Musings from Jim Sorenson and a few guest bloggers about Transformers, character models, science-fiction, comic books, and whatever else is on our minds.
Friday, July 31, 2009
Bish's Review: Marvel UK 1987 Annual: To A Power Unknown
“To A Power Unknown” is the second comic story in the 1987 Transformers annual. It was written by two people - Ian Mennell and Wilf Prigmore. The art was by Will Simpson, the letters by Anne Halfacree, the colours by Josie Firmin and the editing by Sheila Cranna. There was no cover.
Normally my reviews contain a very detailed summary of the events of an issue and what it means for the characters involved. However, since “To A Power Unknown” probably isn’t canon and reads like it was written by a man who once heard about Transformers from a third party and decided to write a story based around what he thought a Transformers story might be like, I can’t help but feel I would be wasting everybody’s time.
The plot concerns a device of extraordinary power. The PARD or “Purnel’s Auto-Reverse Defense System” can “reverse computer controlled instructions.” Professor Purnel (from jolly old England!) designed this to deflect enemy missiles back onto their points of origin, but unfortunately for our heroes, it also works, quite by chance, on Transformer circuitry, with the effect of making Autobots mean and nasty and Decepticons saying we should “give peace a chance”.
The Autobots and Decepticons are understandably shaken by this and decide to track the energy back to it’s point of origin, which turns out to be the UK, for no discernable reason other than this is the UK book. Unfortunately this means that the Autobots have to fly to get there which violates everything we know... Anyway, moving on: While the Transformers are still afflicted, Professor Purnel’s assistant, Zeke Heilmann (Egads! A foreigner!) turns traitor and tries to steal PARD. He hijacks Jazz, who is too messed up to stop him, and finds Starscream in a similar state in a field. Leaping aboard, he is surprised when the talking plane takes off by itself. Jazz, in an uncharacteristic display of callousness which would have Optimus Prime committing seppuku from guilt in a normal story, fires a heat-seeking missile at the departing Decepticon. Starscream transforms to robot mode, forcing Heilmann to fall from his cockpit. Somehow this completely dissipates the heat from his jets, making Heilmann a hotter target for the missile. Heilmann and PARD explode in a gratuitous fireball. There is a bit of a fight, the humans show up, the Decepticons withdraw, PARD is destroyed and the story is mercifully over...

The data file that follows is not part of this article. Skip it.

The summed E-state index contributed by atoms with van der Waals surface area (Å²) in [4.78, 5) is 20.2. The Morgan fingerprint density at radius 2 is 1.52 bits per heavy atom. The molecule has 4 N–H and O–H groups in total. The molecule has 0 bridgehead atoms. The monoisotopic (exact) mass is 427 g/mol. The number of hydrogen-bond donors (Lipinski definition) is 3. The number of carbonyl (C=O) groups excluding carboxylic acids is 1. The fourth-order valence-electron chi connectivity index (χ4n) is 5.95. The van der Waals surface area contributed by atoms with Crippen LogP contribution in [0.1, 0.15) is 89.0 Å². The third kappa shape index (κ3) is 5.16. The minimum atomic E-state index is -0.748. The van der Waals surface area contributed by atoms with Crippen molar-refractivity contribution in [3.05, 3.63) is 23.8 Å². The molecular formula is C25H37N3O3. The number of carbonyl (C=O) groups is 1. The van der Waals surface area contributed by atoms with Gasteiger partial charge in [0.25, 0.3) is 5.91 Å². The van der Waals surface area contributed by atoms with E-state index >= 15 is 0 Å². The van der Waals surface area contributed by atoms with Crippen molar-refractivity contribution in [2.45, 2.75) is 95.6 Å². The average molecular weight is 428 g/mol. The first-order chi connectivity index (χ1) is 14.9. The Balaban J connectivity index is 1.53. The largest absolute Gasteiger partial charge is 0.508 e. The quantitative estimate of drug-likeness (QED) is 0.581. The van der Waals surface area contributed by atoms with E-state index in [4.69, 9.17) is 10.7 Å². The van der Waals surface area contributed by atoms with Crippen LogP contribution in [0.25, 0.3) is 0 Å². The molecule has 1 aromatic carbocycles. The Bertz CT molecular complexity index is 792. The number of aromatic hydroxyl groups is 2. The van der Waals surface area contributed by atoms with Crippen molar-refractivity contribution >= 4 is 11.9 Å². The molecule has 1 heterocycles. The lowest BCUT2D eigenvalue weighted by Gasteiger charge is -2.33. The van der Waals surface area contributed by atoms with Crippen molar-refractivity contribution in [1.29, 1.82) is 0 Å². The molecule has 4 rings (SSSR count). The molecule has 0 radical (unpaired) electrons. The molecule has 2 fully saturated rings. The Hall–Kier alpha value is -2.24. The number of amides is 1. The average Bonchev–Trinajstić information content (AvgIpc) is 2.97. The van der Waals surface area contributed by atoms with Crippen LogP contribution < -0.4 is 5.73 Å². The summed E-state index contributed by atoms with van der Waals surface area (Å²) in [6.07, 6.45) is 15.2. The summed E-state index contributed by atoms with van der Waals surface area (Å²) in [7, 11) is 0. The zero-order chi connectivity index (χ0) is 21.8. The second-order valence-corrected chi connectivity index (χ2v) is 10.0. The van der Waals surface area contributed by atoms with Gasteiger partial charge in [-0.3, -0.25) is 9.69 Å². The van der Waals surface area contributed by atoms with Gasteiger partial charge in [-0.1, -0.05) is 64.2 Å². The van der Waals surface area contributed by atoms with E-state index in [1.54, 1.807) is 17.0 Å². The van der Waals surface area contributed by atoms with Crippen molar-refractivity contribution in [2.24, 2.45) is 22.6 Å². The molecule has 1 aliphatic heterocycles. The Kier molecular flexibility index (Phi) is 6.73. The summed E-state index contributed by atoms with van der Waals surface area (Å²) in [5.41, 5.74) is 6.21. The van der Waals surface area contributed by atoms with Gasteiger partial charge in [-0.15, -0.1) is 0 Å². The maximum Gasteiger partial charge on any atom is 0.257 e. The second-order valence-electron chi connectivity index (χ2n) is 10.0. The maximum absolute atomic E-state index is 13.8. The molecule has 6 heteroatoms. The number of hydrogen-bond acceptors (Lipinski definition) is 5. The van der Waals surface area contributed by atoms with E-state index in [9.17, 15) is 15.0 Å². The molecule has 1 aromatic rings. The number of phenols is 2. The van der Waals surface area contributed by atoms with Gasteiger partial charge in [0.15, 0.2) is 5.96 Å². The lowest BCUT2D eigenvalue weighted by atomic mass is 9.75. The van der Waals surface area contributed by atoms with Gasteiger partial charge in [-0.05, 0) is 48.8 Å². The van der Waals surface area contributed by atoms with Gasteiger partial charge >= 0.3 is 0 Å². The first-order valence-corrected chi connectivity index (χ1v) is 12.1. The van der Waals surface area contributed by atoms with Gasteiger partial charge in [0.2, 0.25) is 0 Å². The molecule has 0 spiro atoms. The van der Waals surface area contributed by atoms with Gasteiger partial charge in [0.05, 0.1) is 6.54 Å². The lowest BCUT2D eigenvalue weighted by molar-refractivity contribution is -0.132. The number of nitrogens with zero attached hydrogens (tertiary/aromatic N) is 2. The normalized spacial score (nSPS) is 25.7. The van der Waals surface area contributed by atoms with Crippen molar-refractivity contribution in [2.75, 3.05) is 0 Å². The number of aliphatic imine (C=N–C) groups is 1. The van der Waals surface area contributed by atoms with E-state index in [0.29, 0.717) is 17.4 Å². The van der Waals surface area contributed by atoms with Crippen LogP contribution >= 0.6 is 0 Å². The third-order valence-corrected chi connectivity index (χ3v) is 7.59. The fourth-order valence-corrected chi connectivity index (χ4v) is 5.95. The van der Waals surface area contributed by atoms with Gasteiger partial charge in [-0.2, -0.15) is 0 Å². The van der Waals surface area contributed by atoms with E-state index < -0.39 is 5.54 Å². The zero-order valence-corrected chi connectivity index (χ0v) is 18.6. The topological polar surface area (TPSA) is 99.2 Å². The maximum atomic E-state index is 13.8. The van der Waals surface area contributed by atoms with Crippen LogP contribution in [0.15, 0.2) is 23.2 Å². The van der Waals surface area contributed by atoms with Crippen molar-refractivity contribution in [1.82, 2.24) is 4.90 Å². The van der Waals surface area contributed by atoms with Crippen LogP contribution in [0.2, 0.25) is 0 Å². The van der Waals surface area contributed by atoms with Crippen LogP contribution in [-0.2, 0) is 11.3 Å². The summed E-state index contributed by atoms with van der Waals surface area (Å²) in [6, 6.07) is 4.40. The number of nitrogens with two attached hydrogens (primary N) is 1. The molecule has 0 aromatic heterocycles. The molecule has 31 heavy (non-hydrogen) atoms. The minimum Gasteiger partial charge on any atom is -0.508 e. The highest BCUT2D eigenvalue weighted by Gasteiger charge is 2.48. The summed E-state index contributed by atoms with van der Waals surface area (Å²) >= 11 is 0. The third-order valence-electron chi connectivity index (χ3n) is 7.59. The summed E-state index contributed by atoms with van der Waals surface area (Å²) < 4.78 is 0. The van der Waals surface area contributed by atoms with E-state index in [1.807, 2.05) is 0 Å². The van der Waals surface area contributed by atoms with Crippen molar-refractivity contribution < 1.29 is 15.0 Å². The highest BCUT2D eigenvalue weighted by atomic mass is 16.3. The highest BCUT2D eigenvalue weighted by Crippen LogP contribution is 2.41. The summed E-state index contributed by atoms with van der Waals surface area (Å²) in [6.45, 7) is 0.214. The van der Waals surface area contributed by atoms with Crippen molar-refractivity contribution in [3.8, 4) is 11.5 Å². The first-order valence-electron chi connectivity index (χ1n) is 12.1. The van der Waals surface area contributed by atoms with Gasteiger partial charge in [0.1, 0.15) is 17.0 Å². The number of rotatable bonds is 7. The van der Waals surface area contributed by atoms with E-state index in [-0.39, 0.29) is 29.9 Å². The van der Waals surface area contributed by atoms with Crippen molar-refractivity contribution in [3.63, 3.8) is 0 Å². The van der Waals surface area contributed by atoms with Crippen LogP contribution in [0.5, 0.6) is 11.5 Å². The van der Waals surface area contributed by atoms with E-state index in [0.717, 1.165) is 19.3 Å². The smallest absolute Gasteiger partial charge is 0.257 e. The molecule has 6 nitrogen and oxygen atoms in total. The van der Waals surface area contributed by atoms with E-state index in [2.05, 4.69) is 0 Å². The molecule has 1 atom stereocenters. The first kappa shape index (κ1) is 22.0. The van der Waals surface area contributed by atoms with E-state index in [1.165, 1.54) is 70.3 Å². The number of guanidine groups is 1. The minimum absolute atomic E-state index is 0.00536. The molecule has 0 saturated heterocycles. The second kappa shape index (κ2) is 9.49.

I can’t really recommend reading this but luckily you don’t have to. I could have forgiven a script like this back when the UK book was finding it’s feet but by the time this annual rolled around, there had been seventy-eight issues, most of which were far better. I can’t imagine anyone considering this a proper part of the UK story unless they really wanted to. I’m sure there are some gaps you could squeeze it into but really... what’s the point? Everyone is out of character, nothing changes and the most notable event is that a human being is killed by an Autobot missile and no-one cares. The best bit for me was the depiction of characters from the long-running British soap opera “Coronation Street” The character, Ken, whose likeness is drawn has been in the show since it began in 1960 and is still there in 2009 - a record-smashing lack of ambition for an actor. Things look up at this point when Starscream also briefly watches Doctor Who (although it must have been a repeat - there weren't any Dalek stories in 1986).
The biggest question this story raises is how did it take two people to write it? It’s eleven pages long and reads like it was sketched out between pints on the back of an envelope. I suppose the kindest thing I can say is that it sort of felt a bit like a plot from one of the Sunbow episodes. They typically featured one-off inventions, sometimes human, that made crazy and implausible things happen. Of course, they also had decent writers, talented animators and versatile voice actors creating indelibly loveable characters, whereas “To A Power Unknown” was written by the work-experience kid and drawn by Will Simpson in his typical “Why won't you just let me draw humans?” style.
All in all. If you like Transformers, "To A Power Unknown" is a waste of your time. If you don't, then a) What are you doing here? and b) Please don't judge us based on "To a Power Unknown".
Anyway, that's more than enough words about this story no-one has ever, nor will ever, read. Bish out.